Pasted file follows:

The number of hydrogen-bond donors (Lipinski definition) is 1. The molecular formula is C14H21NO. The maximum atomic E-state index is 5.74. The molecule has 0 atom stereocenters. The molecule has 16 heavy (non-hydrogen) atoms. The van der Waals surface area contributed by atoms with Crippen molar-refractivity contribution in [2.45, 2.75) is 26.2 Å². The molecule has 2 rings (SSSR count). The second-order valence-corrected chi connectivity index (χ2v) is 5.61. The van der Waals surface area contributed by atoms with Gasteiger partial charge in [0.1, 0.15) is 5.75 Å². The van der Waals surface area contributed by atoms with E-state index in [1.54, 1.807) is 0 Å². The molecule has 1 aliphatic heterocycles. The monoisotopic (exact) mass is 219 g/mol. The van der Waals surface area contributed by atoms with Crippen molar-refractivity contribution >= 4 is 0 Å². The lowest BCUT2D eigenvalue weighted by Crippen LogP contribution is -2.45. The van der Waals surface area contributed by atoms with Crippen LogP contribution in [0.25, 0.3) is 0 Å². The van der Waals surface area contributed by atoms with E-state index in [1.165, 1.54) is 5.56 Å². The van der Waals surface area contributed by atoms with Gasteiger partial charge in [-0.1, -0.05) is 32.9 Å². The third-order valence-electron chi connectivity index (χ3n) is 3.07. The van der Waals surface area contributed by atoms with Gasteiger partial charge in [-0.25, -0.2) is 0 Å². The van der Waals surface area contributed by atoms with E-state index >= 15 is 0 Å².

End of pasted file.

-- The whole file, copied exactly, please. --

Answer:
The number of hydrogen-bond donors (Lipinski definition) is 1. The molecular formula is C14H21NO. The maximum atomic E-state index is 5.74. The molecule has 0 atom stereocenters. The molecule has 16 heavy (non-hydrogen) atoms. The van der Waals surface area contributed by atoms with Crippen molar-refractivity contribution in [2.45, 2.75) is 26.2 Å². The molecule has 2 rings (SSSR count). The second-order valence-corrected chi connectivity index (χ2v) is 5.61. The van der Waals surface area contributed by atoms with Gasteiger partial charge in [0.1, 0.15) is 5.75 Å². The van der Waals surface area contributed by atoms with E-state index in [1.54, 1.807) is 0 Å². The molecule has 1 aliphatic heterocycles. The monoisotopic (exact) mass is 219 g/mol. The van der Waals surface area contributed by atoms with Crippen molar-refractivity contribution >= 4 is 0 Å². The lowest BCUT2D eigenvalue weighted by Crippen LogP contribution is -2.45. The van der Waals surface area contributed by atoms with Crippen LogP contribution in [0.25, 0.3) is 0 Å². The van der Waals surface area contributed by atoms with E-state index in [1.165, 1.54) is 5.56 Å². The van der Waals surface area contributed by atoms with Gasteiger partial charge in [-0.1, -0.05) is 32.9 Å². The third-order valence-electron chi connectivity index (χ3n) is 3.07. The van der Waals surface area contributed by atoms with Gasteiger partial charge in [-0.25, -0.2) is 0 Å². The van der Waals surface area contributed by atoms with E-state index >= 15 is 0 Å².